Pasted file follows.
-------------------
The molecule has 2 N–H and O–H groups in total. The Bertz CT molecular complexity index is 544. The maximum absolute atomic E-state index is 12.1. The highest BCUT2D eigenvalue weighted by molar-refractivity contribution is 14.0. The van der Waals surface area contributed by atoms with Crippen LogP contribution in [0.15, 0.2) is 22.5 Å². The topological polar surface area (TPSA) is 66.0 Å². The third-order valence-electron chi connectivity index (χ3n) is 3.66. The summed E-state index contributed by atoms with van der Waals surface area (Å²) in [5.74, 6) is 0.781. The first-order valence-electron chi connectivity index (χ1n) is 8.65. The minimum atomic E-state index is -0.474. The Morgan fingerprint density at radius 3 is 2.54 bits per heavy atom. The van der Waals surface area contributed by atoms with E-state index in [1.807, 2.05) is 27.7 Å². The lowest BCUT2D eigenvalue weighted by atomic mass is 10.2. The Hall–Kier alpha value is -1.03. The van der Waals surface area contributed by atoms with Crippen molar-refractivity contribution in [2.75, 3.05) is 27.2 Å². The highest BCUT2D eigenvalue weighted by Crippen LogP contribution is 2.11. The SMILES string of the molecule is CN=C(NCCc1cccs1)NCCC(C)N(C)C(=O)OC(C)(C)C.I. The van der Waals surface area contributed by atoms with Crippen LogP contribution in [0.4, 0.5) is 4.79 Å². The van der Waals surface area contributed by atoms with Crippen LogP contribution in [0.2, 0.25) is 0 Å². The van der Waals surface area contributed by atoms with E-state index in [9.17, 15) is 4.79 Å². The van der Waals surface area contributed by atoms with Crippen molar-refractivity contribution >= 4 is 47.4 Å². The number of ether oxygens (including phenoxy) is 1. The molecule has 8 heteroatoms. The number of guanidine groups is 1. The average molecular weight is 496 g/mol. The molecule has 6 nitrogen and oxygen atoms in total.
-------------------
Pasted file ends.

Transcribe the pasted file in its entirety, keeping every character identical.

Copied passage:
The molecule has 2 N–H and O–H groups in total. The Bertz CT molecular complexity index is 544. The maximum absolute atomic E-state index is 12.1. The highest BCUT2D eigenvalue weighted by molar-refractivity contribution is 14.0. The van der Waals surface area contributed by atoms with Crippen LogP contribution in [0.15, 0.2) is 22.5 Å². The topological polar surface area (TPSA) is 66.0 Å². The third-order valence-electron chi connectivity index (χ3n) is 3.66. The summed E-state index contributed by atoms with van der Waals surface area (Å²) in [5.74, 6) is 0.781. The first-order valence-electron chi connectivity index (χ1n) is 8.65. The minimum atomic E-state index is -0.474. The Morgan fingerprint density at radius 3 is 2.54 bits per heavy atom. The van der Waals surface area contributed by atoms with E-state index in [1.807, 2.05) is 27.7 Å². The lowest BCUT2D eigenvalue weighted by atomic mass is 10.2. The Hall–Kier alpha value is -1.03. The van der Waals surface area contributed by atoms with Crippen molar-refractivity contribution in [2.75, 3.05) is 27.2 Å². The highest BCUT2D eigenvalue weighted by Crippen LogP contribution is 2.11. The SMILES string of the molecule is CN=C(NCCc1cccs1)NCCC(C)N(C)C(=O)OC(C)(C)C.I. The van der Waals surface area contributed by atoms with Crippen LogP contribution in [0.4, 0.5) is 4.79 Å². The van der Waals surface area contributed by atoms with Crippen LogP contribution in [0.2, 0.25) is 0 Å². The van der Waals surface area contributed by atoms with E-state index in [9.17, 15) is 4.79 Å². The van der Waals surface area contributed by atoms with Crippen molar-refractivity contribution >= 4 is 47.4 Å². The number of ether oxygens (including phenoxy) is 1. The molecule has 8 heteroatoms. The number of guanidine groups is 1. The average molecular weight is 496 g/mol. The molecule has 6 nitrogen and oxygen atoms in total.